According to the World Federation of the Deaf, there are around 70 million people worldwide whose first language is some kind of sign language. In the US, ASL (American Sign Language) speakers number from five hundred thousand to two million. If you go to Google translate, though, there’s no option for sign language.
[Alex Foley] and friends decided to do something about that. They were attending McHack (a hackathon at McGill University) and decided to convert speech into sign language. They thought they were prepared, but it turns out they had to work a few things out on the fly. (Isn’t that always the case?) But in the end, they prevailed, as you can see in the video below.
Continue reading “Speech to Sign Language”
Two University of Washington students exercised their creativity in a maker space and created a pair of gloves that won them a $10,000 prize. Obviously, they weren’t just ordinary gloves. These gloves can sense American Sign Language (ASL) and convert it to speech.
The gloves sense hand motion and sends the data via Bluetooth to an external computer. Unlike other sign language translation systems, the gloves are convenient and portable. You can see a video of the gloves in action, below.
Continue reading “Talk to the Glove”
This wire covered glove is capable of turning your hand gestures to speech, and it does so wirelessly. The wide range of sensors include nine flex sensors, four contact sensors, and an accelerometer. The flex sensors do most of the work, monitoring the alignment of the wearer’s finger joints. The contact sensors augment the flex sensor data, helping to differentiate between letters that have similar finger positions. The accelerometer is responsible for decoding movements that go along with the hand positions. They combine to detect all of the letters in the American Sign Language alphabet.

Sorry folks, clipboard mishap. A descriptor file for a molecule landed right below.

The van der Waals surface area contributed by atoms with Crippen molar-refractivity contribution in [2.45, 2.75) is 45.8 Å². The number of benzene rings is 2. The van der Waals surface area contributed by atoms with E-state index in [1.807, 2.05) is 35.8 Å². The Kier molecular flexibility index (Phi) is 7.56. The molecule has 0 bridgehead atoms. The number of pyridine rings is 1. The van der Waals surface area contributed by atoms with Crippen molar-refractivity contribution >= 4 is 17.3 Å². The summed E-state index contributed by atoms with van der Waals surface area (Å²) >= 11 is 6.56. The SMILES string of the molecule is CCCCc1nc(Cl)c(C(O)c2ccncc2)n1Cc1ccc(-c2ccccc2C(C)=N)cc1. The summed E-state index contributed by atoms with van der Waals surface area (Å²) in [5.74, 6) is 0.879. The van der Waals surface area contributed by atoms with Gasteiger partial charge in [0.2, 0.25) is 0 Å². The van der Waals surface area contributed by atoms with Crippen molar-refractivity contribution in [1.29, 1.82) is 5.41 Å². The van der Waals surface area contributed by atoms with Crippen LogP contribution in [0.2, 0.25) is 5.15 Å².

An ATmega644 monitors all of the sensors, and pushes data out through a wireless transmitter. MATLAB is responsible for collecting the data which is coming in over the wireless link. It saves it for later analysis using a Java program. Once the motions have been decoded into letters, they are assembled into sentences and fed into a text-to-speech program.
You’ve probably already guess that there’s a demo video after the break.
Continue reading “Sign and speak glove”